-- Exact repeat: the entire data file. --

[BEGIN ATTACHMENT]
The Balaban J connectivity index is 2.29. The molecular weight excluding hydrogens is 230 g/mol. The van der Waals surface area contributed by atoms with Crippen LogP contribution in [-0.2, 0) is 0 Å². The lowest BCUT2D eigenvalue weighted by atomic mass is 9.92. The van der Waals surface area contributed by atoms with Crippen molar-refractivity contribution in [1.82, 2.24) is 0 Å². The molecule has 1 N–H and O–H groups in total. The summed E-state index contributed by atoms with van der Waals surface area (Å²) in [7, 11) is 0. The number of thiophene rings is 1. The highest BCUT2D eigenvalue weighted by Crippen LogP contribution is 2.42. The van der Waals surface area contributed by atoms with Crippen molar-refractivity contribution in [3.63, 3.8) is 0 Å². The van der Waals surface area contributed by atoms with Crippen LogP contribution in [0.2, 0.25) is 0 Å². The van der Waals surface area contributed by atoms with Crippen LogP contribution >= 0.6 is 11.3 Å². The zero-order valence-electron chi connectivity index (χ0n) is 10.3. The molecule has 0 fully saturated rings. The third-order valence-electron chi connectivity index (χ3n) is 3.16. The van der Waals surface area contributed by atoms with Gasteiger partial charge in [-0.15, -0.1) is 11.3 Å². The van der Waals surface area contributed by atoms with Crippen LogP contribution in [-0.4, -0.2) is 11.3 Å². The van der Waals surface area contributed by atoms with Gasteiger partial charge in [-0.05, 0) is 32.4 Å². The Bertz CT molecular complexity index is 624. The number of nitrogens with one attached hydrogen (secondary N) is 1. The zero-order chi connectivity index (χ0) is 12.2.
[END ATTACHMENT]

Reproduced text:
The Balaban J connectivity index is 2.29. The molecular weight excluding hydrogens is 230 g/mol. The van der Waals surface area contributed by atoms with Crippen LogP contribution in [-0.2, 0) is 0 Å². The lowest BCUT2D eigenvalue weighted by atomic mass is 9.92. The van der Waals surface area contributed by atoms with Crippen molar-refractivity contribution in [1.82, 2.24) is 0 Å². The molecule has 1 N–H and O–H groups in total. The summed E-state index contributed by atoms with van der Waals surface area (Å²) in [7, 11) is 0. The number of thiophene rings is 1. The highest BCUT2D eigenvalue weighted by Crippen LogP contribution is 2.42. The van der Waals surface area contributed by atoms with Crippen molar-refractivity contribution in [3.63, 3.8) is 0 Å². The van der Waals surface area contributed by atoms with Crippen LogP contribution in [0.2, 0.25) is 0 Å². The van der Waals surface area contributed by atoms with Crippen LogP contribution >= 0.6 is 11.3 Å². The zero-order valence-electron chi connectivity index (χ0n) is 10.3. The molecule has 0 fully saturated rings. The third-order valence-electron chi connectivity index (χ3n) is 3.16. The van der Waals surface area contributed by atoms with Gasteiger partial charge in [-0.15, -0.1) is 11.3 Å². The van der Waals surface area contributed by atoms with Crippen LogP contribution in [-0.4, -0.2) is 11.3 Å². The van der Waals surface area contributed by atoms with Gasteiger partial charge in [-0.05, 0) is 32.4 Å². The Bertz CT molecular complexity index is 624. The number of nitrogens with one attached hydrogen (secondary N) is 1. The zero-order chi connectivity index (χ0) is 12.2.